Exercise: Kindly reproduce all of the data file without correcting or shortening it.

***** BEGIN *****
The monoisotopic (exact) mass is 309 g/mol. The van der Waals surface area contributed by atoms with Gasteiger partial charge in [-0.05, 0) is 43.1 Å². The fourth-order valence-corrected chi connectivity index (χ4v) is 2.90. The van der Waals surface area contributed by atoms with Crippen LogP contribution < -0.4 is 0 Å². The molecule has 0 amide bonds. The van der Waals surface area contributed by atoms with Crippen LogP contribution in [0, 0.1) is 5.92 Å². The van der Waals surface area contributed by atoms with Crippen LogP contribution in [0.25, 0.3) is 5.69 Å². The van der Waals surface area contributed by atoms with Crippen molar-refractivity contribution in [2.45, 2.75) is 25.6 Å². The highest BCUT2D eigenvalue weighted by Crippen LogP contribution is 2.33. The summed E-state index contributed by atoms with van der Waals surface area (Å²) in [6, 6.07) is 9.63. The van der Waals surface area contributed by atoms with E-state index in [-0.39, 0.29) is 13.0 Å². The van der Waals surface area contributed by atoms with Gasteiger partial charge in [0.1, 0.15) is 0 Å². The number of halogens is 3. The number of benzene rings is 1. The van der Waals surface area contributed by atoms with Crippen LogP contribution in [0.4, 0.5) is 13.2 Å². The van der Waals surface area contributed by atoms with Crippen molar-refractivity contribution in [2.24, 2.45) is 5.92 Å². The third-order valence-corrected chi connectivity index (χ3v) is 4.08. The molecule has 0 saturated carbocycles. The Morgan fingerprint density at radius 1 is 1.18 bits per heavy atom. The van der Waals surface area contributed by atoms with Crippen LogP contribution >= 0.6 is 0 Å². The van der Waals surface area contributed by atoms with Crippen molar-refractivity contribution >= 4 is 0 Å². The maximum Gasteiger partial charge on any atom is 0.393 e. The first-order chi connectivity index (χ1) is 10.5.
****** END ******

The monoisotopic (exact) mass is 309 g/mol. The van der Waals surface area contributed by atoms with Gasteiger partial charge in [-0.05, 0) is 43.1 Å². The fourth-order valence-corrected chi connectivity index (χ4v) is 2.90. The van der Waals surface area contributed by atoms with Crippen LogP contribution < -0.4 is 0 Å². The molecule has 0 amide bonds. The van der Waals surface area contributed by atoms with Crippen LogP contribution in [0, 0.1) is 5.92 Å². The van der Waals surface area contributed by atoms with Crippen LogP contribution in [0.25, 0.3) is 5.69 Å². The van der Waals surface area contributed by atoms with Crippen molar-refractivity contribution in [2.45, 2.75) is 25.6 Å². The highest BCUT2D eigenvalue weighted by Crippen LogP contribution is 2.33. The summed E-state index contributed by atoms with van der Waals surface area (Å²) in [6, 6.07) is 9.63. The van der Waals surface area contributed by atoms with E-state index in [-0.39, 0.29) is 13.0 Å². The van der Waals surface area contributed by atoms with Gasteiger partial charge in [0.1, 0.15) is 0 Å². The number of halogens is 3. The number of benzene rings is 1. The van der Waals surface area contributed by atoms with Crippen LogP contribution in [0.4, 0.5) is 13.2 Å². The van der Waals surface area contributed by atoms with Crippen molar-refractivity contribution in [2.24, 2.45) is 5.92 Å². The third-order valence-corrected chi connectivity index (χ3v) is 4.08. The molecule has 0 saturated carbocycles. The Morgan fingerprint density at radius 1 is 1.18 bits per heavy atom. The van der Waals surface area contributed by atoms with Crippen LogP contribution >= 0.6 is 0 Å². The van der Waals surface area contributed by atoms with Crippen molar-refractivity contribution >= 4 is 0 Å². The maximum Gasteiger partial charge on any atom is 0.393 e. The first-order chi connectivity index (χ1) is 10.5.